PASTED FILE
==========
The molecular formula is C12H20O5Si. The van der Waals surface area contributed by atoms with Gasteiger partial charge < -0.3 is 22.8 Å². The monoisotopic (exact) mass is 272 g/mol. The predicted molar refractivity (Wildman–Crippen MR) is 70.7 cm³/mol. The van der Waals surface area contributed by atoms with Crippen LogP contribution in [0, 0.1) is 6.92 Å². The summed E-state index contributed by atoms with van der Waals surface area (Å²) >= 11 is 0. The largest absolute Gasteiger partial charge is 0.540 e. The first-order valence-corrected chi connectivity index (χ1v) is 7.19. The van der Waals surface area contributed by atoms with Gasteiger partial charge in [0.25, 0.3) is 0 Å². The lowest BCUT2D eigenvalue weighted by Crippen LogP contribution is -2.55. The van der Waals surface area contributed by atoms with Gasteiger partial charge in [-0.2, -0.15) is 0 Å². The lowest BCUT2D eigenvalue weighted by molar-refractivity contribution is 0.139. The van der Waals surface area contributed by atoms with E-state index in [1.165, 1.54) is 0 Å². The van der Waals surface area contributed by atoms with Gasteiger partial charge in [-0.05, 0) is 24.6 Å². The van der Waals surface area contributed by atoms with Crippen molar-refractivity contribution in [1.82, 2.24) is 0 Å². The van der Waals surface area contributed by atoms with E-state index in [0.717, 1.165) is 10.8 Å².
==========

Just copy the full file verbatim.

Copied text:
The molecular formula is C12H20O5Si. The van der Waals surface area contributed by atoms with Gasteiger partial charge < -0.3 is 22.8 Å². The monoisotopic (exact) mass is 272 g/mol. The predicted molar refractivity (Wildman–Crippen MR) is 70.7 cm³/mol. The van der Waals surface area contributed by atoms with Crippen LogP contribution in [0, 0.1) is 6.92 Å². The summed E-state index contributed by atoms with van der Waals surface area (Å²) >= 11 is 0. The largest absolute Gasteiger partial charge is 0.540 e. The first-order valence-corrected chi connectivity index (χ1v) is 7.19. The van der Waals surface area contributed by atoms with Gasteiger partial charge in [0.25, 0.3) is 0 Å². The lowest BCUT2D eigenvalue weighted by Crippen LogP contribution is -2.55. The van der Waals surface area contributed by atoms with Gasteiger partial charge in [-0.2, -0.15) is 0 Å². The lowest BCUT2D eigenvalue weighted by molar-refractivity contribution is 0.139. The van der Waals surface area contributed by atoms with E-state index in [1.165, 1.54) is 0 Å². The van der Waals surface area contributed by atoms with Gasteiger partial charge in [-0.05, 0) is 24.6 Å². The van der Waals surface area contributed by atoms with Crippen molar-refractivity contribution in [1.82, 2.24) is 0 Å². The van der Waals surface area contributed by atoms with E-state index in [0.717, 1.165) is 10.8 Å².